Someone (I have no idea who) recently did a google search asking the question, “Can adolescents truly be in love?” This blog is the fifth search result out of 1,710,000 websites which may or may not provide something of an answer to that question. The searcher looked at my blog for less than 2 seconds. In addition to being an awkward, ineffective search question, this is a dehumanizing, insulting, and above all very ageist (as in sexist and racist) search question.
And in the event that that searcher returns to this blog, I want to be ready with an answer.
Teenagers often love more passionately, more deeply, and with more of their being than adults. Sometimes we can be scared by that. Teenagers can also release their loves with breath-taking speed, particularly if someone else has come along to take the original love’s place. Sometimes we dismiss their love because of that.
But that’s not fair. Love is love, and the ability to be in love is not diminished just because someone is under 20.
Ah, what is love??? If we answer this question, we can answer better whether people under 20 can truly be in love.
Look to M. Scott Peck’s book The Road Less Travelled. He goes into good detail about how love is not a feeling, love is action. Love is time and attention. Love is keeping the other person’s best interests always first in mind.
And this is why I can understand someone truly questioning whether an adolescent can truly be in love. I don’t see it as an insulting question at all.
Karen, I think you are talking about the depth of the feeling that adolescents experience, rather than what I would consider true love. Karen, I suggest you re-consider the intensity of your response.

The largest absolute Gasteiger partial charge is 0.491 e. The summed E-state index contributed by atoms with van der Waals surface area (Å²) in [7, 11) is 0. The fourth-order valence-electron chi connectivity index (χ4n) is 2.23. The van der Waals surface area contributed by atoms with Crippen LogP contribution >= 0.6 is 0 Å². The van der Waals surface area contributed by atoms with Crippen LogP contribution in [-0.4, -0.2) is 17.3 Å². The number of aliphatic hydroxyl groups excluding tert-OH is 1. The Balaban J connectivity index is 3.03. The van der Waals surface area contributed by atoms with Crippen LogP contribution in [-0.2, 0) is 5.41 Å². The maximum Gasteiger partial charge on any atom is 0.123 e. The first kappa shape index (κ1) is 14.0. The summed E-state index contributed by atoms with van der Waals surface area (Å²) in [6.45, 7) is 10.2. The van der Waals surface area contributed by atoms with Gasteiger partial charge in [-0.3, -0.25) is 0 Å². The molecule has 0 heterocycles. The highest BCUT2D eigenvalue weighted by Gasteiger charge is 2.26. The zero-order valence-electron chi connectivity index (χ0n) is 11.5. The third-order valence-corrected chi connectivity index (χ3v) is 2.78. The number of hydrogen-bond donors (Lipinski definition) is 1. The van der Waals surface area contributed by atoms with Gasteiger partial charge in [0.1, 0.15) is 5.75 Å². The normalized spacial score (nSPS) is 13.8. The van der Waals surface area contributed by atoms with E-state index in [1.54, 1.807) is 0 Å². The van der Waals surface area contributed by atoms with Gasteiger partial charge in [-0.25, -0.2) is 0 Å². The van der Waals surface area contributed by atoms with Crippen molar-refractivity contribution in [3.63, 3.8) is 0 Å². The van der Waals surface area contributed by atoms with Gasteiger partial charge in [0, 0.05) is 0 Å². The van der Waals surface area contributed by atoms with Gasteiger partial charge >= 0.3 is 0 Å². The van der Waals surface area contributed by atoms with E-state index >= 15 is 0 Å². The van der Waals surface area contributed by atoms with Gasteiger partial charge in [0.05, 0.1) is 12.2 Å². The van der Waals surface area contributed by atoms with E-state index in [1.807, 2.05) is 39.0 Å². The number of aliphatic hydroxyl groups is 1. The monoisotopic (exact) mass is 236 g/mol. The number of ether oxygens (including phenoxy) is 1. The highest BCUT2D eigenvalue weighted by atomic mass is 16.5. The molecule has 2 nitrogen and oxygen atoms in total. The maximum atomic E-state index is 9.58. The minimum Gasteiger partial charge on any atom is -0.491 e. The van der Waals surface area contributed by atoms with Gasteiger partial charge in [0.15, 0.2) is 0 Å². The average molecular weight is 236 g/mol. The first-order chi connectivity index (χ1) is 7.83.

Since our human development doesn’t really mature until our mid-20s, I think someone can make a true case that adolescents cannot truly know if they are in love. When you say that teenagers can release their loves with breath-taking speed, I think that indicates the speed with which they no longer consider that person’s best interests over their own.
So, are you talking only about romantic love here, the way our culture perceives it? Or do you have a higher opinion of love, one that goes beyond the usual infantile, infatuation-driven fantasy that far too many people think really is love?
This is a great point, Ruth. Here is what I think. I think that teenagers who are in love can and do devote lots of time and attention to the one they love. They can and do consider the other person’s best interests over their own. And I do think that one can love, truly love, and that does not have to be a long-term proposition. Why must a short-term love be demeaned by calling it infatuation?
Yes, many teenage relationships are not love in these terms. But many adult relationships are not love in these terms either.
And here’s a question for you: What could possibly be gained by believing or saying that a teenager who says he is in love is not really in love?
Nothing can ever be gained by telling someone who is in love, that you don’t think they are *really* in love; this goes for teens and adults.
What one believes is another issue, and I think you can stay in a loving relationship with someone who believes they are and/or is in love, even while you don’t believe it is “true love,” and you never have to mention it, and your actions never have to betray it. You can simply observe, and love, and that is what most of us should do most of the time, instead of being so quick to spout our opinions.
Really, my point here is that I think it is a legitimate point of inquiry, and you seemed angry at the Google query, as if the question itself implied that the asker was emotionally backward.
Love your blog.
Well, I was angry. I think we discriminate against teenagers, and it’s this perspective of thinking they can’t love, thinking they can’t be as fully and deeply human as adults, that perpetuates that belief.
Thank you for your support, Ruth!
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